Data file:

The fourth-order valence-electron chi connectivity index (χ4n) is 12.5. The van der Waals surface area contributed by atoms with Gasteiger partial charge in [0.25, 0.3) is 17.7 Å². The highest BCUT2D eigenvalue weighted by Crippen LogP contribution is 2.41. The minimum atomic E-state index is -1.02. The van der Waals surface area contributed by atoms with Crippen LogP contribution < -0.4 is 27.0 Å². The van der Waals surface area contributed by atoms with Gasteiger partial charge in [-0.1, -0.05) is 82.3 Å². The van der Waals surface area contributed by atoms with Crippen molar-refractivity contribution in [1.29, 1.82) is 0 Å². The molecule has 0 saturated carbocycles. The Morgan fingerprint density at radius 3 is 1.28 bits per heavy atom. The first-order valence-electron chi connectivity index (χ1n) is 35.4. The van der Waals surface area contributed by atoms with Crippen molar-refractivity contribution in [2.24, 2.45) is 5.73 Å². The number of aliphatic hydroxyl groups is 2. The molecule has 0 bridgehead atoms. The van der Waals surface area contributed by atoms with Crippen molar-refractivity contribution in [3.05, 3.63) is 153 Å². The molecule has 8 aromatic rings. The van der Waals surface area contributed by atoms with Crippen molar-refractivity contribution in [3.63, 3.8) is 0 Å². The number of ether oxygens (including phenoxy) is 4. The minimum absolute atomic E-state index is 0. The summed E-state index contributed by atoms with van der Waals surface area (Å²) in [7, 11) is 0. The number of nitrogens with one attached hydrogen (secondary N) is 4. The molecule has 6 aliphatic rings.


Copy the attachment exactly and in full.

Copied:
The fourth-order valence-electron chi connectivity index (χ4n) is 12.5. The van der Waals surface area contributed by atoms with Gasteiger partial charge in [0.25, 0.3) is 17.7 Å². The highest BCUT2D eigenvalue weighted by Crippen LogP contribution is 2.41. The minimum atomic E-state index is -1.02. The van der Waals surface area contributed by atoms with Crippen LogP contribution < -0.4 is 27.0 Å². The van der Waals surface area contributed by atoms with Gasteiger partial charge in [-0.1, -0.05) is 82.3 Å². The van der Waals surface area contributed by atoms with Crippen molar-refractivity contribution in [1.29, 1.82) is 0 Å². The molecule has 0 saturated carbocycles. The Morgan fingerprint density at radius 3 is 1.28 bits per heavy atom. The first-order valence-electron chi connectivity index (χ1n) is 35.4. The van der Waals surface area contributed by atoms with Crippen molar-refractivity contribution in [2.24, 2.45) is 5.73 Å². The number of aliphatic hydroxyl groups is 2. The molecule has 0 bridgehead atoms. The van der Waals surface area contributed by atoms with Crippen molar-refractivity contribution in [3.05, 3.63) is 153 Å². The molecule has 8 aromatic rings. The van der Waals surface area contributed by atoms with Crippen molar-refractivity contribution in [3.63, 3.8) is 0 Å². The number of ether oxygens (including phenoxy) is 4. The minimum absolute atomic E-state index is 0. The summed E-state index contributed by atoms with van der Waals surface area (Å²) in [7, 11) is 0. The number of nitrogens with one attached hydrogen (secondary N) is 4. The molecule has 6 aliphatic rings.